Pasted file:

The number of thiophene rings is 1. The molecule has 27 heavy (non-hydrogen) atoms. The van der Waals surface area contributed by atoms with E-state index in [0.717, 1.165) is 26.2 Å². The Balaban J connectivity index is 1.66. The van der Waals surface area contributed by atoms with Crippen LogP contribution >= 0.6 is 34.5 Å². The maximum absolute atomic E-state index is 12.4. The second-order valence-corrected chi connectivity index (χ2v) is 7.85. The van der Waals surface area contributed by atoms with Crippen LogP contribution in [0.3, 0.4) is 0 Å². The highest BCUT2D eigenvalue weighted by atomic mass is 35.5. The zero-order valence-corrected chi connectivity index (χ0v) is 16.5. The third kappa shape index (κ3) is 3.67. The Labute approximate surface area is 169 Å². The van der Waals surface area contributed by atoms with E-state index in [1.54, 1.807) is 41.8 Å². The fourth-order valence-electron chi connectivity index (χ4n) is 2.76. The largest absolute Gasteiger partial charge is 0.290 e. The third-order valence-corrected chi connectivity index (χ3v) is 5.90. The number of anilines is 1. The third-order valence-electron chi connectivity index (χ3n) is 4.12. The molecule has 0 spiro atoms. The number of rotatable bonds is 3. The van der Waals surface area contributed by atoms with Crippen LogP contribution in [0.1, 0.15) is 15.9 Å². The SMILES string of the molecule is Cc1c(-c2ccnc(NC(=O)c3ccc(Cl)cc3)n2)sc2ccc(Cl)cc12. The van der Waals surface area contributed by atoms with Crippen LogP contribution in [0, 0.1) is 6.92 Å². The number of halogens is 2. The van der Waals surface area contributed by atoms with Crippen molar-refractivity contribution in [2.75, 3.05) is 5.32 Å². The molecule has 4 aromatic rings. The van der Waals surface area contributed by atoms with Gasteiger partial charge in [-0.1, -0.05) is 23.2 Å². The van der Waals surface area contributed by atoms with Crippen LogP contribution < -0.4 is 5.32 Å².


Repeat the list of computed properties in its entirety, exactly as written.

The number of thiophene rings is 1. The molecule has 27 heavy (non-hydrogen) atoms. The van der Waals surface area contributed by atoms with E-state index in [0.717, 1.165) is 26.2 Å². The Balaban J connectivity index is 1.66. The van der Waals surface area contributed by atoms with Crippen LogP contribution >= 0.6 is 34.5 Å². The maximum absolute atomic E-state index is 12.4. The second-order valence-corrected chi connectivity index (χ2v) is 7.85. The van der Waals surface area contributed by atoms with Crippen LogP contribution in [0.3, 0.4) is 0 Å². The highest BCUT2D eigenvalue weighted by atomic mass is 35.5. The zero-order valence-corrected chi connectivity index (χ0v) is 16.5. The third kappa shape index (κ3) is 3.67. The Labute approximate surface area is 169 Å². The van der Waals surface area contributed by atoms with E-state index in [1.54, 1.807) is 41.8 Å². The fourth-order valence-electron chi connectivity index (χ4n) is 2.76. The largest absolute Gasteiger partial charge is 0.290 e. The third-order valence-corrected chi connectivity index (χ3v) is 5.90. The number of anilines is 1. The third-order valence-electron chi connectivity index (χ3n) is 4.12. The molecule has 0 spiro atoms. The number of rotatable bonds is 3. The van der Waals surface area contributed by atoms with Crippen LogP contribution in [0.1, 0.15) is 15.9 Å². The SMILES string of the molecule is Cc1c(-c2ccnc(NC(=O)c3ccc(Cl)cc3)n2)sc2ccc(Cl)cc12. The van der Waals surface area contributed by atoms with Crippen LogP contribution in [0, 0.1) is 6.92 Å². The number of halogens is 2. The van der Waals surface area contributed by atoms with Crippen molar-refractivity contribution in [2.75, 3.05) is 5.32 Å². The molecule has 4 aromatic rings. The van der Waals surface area contributed by atoms with Gasteiger partial charge in [-0.1, -0.05) is 23.2 Å². The van der Waals surface area contributed by atoms with Crippen LogP contribution < -0.4 is 5.32 Å².